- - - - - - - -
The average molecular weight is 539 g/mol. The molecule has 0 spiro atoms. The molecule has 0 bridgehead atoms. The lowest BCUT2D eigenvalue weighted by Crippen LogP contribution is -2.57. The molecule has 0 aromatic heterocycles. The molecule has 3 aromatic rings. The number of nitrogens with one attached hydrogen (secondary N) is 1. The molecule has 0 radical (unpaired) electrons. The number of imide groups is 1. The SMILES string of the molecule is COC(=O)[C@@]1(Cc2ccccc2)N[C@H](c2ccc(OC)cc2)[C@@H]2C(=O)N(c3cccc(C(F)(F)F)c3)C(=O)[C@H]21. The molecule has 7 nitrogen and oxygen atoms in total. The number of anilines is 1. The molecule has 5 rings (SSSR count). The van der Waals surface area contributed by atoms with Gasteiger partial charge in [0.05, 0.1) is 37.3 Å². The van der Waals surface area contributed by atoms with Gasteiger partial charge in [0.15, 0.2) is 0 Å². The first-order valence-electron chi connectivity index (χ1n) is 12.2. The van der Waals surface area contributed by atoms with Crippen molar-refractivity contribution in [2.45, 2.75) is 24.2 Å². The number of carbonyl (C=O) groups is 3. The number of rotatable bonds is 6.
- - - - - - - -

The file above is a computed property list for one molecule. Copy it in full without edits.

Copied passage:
The average molecular weight is 539 g/mol. The molecule has 0 spiro atoms. The molecule has 0 bridgehead atoms. The lowest BCUT2D eigenvalue weighted by Crippen LogP contribution is -2.57. The molecule has 0 aromatic heterocycles. The molecule has 3 aromatic rings. The number of nitrogens with one attached hydrogen (secondary N) is 1. The molecule has 0 radical (unpaired) electrons. The number of imide groups is 1. The SMILES string of the molecule is COC(=O)[C@@]1(Cc2ccccc2)N[C@H](c2ccc(OC)cc2)[C@@H]2C(=O)N(c3cccc(C(F)(F)F)c3)C(=O)[C@H]21. The molecule has 7 nitrogen and oxygen atoms in total. The number of anilines is 1. The molecule has 5 rings (SSSR count). The van der Waals surface area contributed by atoms with Gasteiger partial charge in [0.05, 0.1) is 37.3 Å². The van der Waals surface area contributed by atoms with Gasteiger partial charge in [0.15, 0.2) is 0 Å². The first-order valence-electron chi connectivity index (χ1n) is 12.2. The van der Waals surface area contributed by atoms with Crippen molar-refractivity contribution in [2.45, 2.75) is 24.2 Å². The number of carbonyl (C=O) groups is 3. The number of rotatable bonds is 6.